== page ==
Today I wanted to talk about my experience of motherhood, career and identity. And I would love you to do the same. If you have written a post about the cross-roads of career and identity, please feel free to link up below (your post needn’t be motherhood related).
This is my first ever blog link-up and I’ll be honest:
I really hope I don’t stand here with a full bowl of pretzels and no guests.
I went to the kind of high school that told its students “girls can do anything.” And we believed it. There was nothing in the way of our dreams, least of all our gender. All career paths were wide open. The war had been won and equality surely assured. Our mothers may have faced discrimination and difficulty but we would walk easily on the road they paved for us.
I chose a degree in IT & Law. My law classes were filled with ambitious young women and my IT classes were filled with men. I don’t believe being female has ever been a liability in my career. Having a love of coding, coupled with a love of a language and an ability to translate complicated concepts into simple terms has always served me well. If anything, the things that women are perceived to be good at helped me stand out amongst my peers. Opportunities came my way and I happily took them up. I was proud of being a successful career woman in a field full of men. I had no intention of letting an imagined glass ceiling get in my way.
The motherhood happened. It was not until I became a mother that I truly understood what drives a wedge between women and their careers.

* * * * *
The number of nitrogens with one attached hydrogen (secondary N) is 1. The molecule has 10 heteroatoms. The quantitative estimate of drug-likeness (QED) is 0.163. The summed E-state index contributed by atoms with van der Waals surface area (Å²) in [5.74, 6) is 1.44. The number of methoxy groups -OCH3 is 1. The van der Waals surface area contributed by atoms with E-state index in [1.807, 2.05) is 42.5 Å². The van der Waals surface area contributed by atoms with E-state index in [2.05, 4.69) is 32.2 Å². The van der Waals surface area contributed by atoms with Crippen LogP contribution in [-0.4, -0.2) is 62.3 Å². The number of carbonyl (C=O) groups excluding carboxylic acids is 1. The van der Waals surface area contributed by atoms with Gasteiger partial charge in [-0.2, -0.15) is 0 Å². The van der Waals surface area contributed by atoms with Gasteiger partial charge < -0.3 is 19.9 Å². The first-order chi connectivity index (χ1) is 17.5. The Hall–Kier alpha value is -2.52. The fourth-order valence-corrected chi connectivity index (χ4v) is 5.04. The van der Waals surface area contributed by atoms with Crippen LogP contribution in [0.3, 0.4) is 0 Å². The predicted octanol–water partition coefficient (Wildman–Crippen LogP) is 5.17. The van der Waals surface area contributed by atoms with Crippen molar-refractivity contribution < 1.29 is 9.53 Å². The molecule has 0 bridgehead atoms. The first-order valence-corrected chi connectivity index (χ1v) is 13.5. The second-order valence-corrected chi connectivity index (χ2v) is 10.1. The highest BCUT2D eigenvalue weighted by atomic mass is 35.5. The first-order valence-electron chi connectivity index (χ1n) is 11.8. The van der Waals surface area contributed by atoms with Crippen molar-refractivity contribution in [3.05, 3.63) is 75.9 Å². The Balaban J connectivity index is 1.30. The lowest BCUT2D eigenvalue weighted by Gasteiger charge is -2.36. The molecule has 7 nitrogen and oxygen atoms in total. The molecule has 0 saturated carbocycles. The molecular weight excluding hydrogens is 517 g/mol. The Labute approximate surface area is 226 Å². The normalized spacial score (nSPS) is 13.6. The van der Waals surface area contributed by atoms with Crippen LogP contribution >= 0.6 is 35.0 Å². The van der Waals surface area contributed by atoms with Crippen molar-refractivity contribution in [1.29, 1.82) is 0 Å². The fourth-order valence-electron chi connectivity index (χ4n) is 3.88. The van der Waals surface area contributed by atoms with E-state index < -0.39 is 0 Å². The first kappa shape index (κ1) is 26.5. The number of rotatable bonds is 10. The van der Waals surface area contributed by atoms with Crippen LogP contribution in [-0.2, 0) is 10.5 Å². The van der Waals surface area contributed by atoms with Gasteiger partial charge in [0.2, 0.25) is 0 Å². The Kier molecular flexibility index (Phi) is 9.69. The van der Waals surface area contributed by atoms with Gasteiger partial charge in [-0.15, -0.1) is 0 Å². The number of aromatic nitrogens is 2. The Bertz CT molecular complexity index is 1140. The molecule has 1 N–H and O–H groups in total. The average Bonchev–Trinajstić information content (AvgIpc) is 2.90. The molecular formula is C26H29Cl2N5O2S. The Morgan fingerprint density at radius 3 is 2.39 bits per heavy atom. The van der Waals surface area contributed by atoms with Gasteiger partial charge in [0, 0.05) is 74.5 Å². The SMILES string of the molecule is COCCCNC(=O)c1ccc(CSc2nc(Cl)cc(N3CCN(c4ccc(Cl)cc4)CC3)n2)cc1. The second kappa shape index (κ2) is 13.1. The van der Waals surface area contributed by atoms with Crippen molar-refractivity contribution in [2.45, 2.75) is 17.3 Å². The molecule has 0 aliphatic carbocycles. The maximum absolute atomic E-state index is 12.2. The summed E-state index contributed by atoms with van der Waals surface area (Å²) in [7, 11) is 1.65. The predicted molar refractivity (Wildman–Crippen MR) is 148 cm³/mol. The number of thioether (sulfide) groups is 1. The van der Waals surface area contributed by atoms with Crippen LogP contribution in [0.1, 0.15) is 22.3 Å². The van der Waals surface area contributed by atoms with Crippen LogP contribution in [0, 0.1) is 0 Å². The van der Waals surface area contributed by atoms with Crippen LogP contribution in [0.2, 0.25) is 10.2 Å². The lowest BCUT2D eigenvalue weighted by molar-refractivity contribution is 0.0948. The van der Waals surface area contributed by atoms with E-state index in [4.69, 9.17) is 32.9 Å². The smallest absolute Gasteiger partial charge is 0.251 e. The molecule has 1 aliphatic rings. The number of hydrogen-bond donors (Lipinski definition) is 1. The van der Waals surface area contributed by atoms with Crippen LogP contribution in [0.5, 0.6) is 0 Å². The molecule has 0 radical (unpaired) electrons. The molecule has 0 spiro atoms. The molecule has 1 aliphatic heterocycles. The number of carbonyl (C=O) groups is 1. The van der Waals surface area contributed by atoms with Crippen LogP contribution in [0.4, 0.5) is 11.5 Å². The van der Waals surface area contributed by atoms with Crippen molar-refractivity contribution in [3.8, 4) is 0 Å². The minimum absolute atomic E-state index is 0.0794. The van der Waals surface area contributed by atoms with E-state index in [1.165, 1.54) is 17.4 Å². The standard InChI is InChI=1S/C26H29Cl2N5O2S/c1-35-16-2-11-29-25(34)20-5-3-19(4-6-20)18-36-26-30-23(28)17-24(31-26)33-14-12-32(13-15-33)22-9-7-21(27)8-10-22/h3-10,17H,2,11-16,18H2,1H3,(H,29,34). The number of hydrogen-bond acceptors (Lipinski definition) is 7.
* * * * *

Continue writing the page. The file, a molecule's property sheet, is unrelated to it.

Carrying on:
I naively thought this was what happened to a woman’s career after children:
When I first went on maternity leave, I was convinced I would be back within six months, itching to be back in the office and thoroughly bored of looking after baby. I thought I would be perfectly fine leaving my child in care or with a nanny, because that’s what successful career women did. My expectation did not meet with my experience. Six months seemed impossibly early to return to work. I wasn’t comfortable with another person looking after my baby for so many hours per week. So, like many women before me, I extended my leave. I started to wonder if this was what happened to a woman’s career after children:
- Return to work full time, try to leave motherhood at the door each morning and place your child in other person’s care (if you are lucky, that person is your partner or a relative).
- Return to work part time, try to leave motherhood at the door on the days you work, take a career hit (hopefully a temporary one) but have more time with your children.
- Leave your career, stay at home to look after children and hope like heck that you will find a re-entry point in a few years’ time.
- Leave your chosen career, find a less demanding (and lower paying) job that offers the flexibility you need to achieve the balance you want.
- Start your own business or freelance, in the hopes that self-employment will allow you more time with your children.